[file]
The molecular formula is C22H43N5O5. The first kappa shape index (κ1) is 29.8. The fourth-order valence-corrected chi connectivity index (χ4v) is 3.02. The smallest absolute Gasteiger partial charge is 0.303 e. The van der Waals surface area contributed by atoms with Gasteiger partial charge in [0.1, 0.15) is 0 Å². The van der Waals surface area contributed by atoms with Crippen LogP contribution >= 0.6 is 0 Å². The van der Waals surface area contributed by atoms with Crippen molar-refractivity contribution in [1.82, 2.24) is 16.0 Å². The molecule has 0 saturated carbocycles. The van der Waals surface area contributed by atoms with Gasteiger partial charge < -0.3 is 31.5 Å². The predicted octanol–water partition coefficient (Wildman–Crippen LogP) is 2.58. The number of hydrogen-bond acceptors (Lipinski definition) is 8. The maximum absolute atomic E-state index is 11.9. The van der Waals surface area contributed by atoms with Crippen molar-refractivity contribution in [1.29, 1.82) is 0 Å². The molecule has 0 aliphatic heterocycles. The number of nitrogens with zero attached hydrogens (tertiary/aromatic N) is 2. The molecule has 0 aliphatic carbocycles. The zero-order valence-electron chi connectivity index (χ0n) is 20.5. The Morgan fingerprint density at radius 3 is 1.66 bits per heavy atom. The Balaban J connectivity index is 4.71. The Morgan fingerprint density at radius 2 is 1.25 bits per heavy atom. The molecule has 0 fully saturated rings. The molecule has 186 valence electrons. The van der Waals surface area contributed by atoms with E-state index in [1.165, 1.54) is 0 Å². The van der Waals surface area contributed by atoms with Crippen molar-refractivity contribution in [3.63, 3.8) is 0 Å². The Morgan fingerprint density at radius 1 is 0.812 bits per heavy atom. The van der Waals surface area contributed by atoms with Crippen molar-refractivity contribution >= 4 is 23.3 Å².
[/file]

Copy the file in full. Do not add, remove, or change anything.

The molecular formula is C22H43N5O5. The first kappa shape index (κ1) is 29.8. The fourth-order valence-corrected chi connectivity index (χ4v) is 3.02. The smallest absolute Gasteiger partial charge is 0.303 e. The van der Waals surface area contributed by atoms with Gasteiger partial charge in [0.1, 0.15) is 0 Å². The van der Waals surface area contributed by atoms with Crippen LogP contribution >= 0.6 is 0 Å². The van der Waals surface area contributed by atoms with Crippen molar-refractivity contribution in [1.82, 2.24) is 16.0 Å². The molecule has 0 saturated carbocycles. The van der Waals surface area contributed by atoms with Gasteiger partial charge < -0.3 is 31.5 Å². The predicted octanol–water partition coefficient (Wildman–Crippen LogP) is 2.58. The number of hydrogen-bond acceptors (Lipinski definition) is 8. The maximum absolute atomic E-state index is 11.9. The van der Waals surface area contributed by atoms with Crippen molar-refractivity contribution in [1.29, 1.82) is 0 Å². The molecule has 0 aliphatic heterocycles. The number of nitrogens with zero attached hydrogens (tertiary/aromatic N) is 2. The molecule has 0 aliphatic carbocycles. The zero-order valence-electron chi connectivity index (χ0n) is 20.5. The Morgan fingerprint density at radius 3 is 1.66 bits per heavy atom. The Balaban J connectivity index is 4.71. The Morgan fingerprint density at radius 2 is 1.25 bits per heavy atom. The molecule has 0 fully saturated rings. The molecule has 186 valence electrons. The van der Waals surface area contributed by atoms with E-state index in [1.165, 1.54) is 0 Å². The van der Waals surface area contributed by atoms with Crippen molar-refractivity contribution in [3.63, 3.8) is 0 Å². The Morgan fingerprint density at radius 1 is 0.812 bits per heavy atom. The van der Waals surface area contributed by atoms with Crippen molar-refractivity contribution >= 4 is 23.3 Å².